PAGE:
Supported by Jennings
The Thames Business Advice Centre was set up in 1985 in Oxford as one of 300 Enterpise Agencies throughout the UK. The role was to give counselling and advice to people who were thinking of starting a business, or who had recently started. TBAC was funded mainly by the public sector.
TBAC made a lasting impression on thousands of people many of whom now run businesses in Oxfordshire.
TBAC became dormant in about 2001 due to cutbacks in public sector funding.
In 2008 Mike Jennings, who had been a TBAC advisor and director, decided that more should be done to support micro businesses in Oxfordshire and he took on TBAC and set it up as a not for profit mentoring service. The name was changed in 2011 to Oxford Business Mentors, which better describes what we do.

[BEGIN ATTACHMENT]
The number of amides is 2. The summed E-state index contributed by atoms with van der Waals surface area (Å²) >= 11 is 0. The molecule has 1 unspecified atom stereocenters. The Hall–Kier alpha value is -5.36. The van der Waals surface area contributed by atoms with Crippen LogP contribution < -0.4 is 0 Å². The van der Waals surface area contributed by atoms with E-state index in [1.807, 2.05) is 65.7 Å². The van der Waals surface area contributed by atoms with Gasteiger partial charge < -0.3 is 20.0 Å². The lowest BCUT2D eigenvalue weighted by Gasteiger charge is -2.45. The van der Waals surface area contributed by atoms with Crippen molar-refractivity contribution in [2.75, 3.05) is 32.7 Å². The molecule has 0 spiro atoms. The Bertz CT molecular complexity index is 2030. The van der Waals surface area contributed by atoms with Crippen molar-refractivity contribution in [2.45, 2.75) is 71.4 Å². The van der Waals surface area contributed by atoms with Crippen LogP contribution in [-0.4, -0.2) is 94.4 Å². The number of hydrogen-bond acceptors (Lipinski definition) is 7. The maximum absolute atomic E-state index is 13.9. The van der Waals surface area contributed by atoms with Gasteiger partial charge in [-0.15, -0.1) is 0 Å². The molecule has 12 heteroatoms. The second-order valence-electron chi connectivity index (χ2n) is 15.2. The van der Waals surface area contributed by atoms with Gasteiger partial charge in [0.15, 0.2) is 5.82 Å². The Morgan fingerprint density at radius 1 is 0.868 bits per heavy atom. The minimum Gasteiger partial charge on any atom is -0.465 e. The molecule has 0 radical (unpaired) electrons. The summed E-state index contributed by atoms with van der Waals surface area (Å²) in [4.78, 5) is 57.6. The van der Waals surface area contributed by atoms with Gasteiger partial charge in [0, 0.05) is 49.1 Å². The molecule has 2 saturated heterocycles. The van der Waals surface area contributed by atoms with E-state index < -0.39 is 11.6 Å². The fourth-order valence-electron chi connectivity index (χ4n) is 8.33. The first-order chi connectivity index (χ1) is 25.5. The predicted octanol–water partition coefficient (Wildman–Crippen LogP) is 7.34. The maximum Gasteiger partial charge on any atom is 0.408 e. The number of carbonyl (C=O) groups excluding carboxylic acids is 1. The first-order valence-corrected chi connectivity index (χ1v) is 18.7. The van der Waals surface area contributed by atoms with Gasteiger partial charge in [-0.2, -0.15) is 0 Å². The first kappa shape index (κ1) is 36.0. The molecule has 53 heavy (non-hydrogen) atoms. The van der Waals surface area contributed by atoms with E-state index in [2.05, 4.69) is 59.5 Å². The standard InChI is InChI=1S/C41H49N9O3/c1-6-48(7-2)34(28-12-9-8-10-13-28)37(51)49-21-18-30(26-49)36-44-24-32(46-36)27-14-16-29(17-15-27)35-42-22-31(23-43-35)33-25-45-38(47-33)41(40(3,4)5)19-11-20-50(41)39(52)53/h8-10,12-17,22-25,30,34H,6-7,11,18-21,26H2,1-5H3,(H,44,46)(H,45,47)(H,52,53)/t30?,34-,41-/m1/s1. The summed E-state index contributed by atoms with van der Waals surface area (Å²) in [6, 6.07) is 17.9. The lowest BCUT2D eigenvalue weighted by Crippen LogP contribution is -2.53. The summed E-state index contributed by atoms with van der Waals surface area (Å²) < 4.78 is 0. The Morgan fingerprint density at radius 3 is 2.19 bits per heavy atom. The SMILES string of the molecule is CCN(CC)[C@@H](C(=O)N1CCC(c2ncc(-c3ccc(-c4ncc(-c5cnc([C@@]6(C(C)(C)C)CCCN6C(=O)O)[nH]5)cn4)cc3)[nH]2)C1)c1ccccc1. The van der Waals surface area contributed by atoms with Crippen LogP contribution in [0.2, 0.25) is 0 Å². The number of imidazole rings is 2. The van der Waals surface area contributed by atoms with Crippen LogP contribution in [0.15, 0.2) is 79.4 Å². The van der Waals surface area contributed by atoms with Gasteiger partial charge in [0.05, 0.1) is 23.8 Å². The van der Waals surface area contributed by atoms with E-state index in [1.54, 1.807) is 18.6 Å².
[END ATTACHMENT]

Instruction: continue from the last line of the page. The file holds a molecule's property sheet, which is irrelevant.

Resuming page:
Being a free service can cause problems. People tend to think that where a service is free it is not very good, and where the mentors are unpaid they must lack commitment.
The view that the more you pay someone, the more they put in to it, is nowadays highly suspect. Our mentors are motivated because they choose to give their valuable time to this. They refuse to charge, not even expenses, and yet they are committed to what we are doing, enthusiastic about small business, and will always give their client their full attention.
Clients soon recognise that they are being helped by someone who has empathy and cares about them, and so they attach a high value to what is essentially a free service.
Our goal is to grow to 50+ mentors, all of whom run businesses. We will meet regularly, and we will offer networking for clients and mentors. We will also investigate any other way where we can add value to our clients businesses. Any ideas on that will be gratefully received.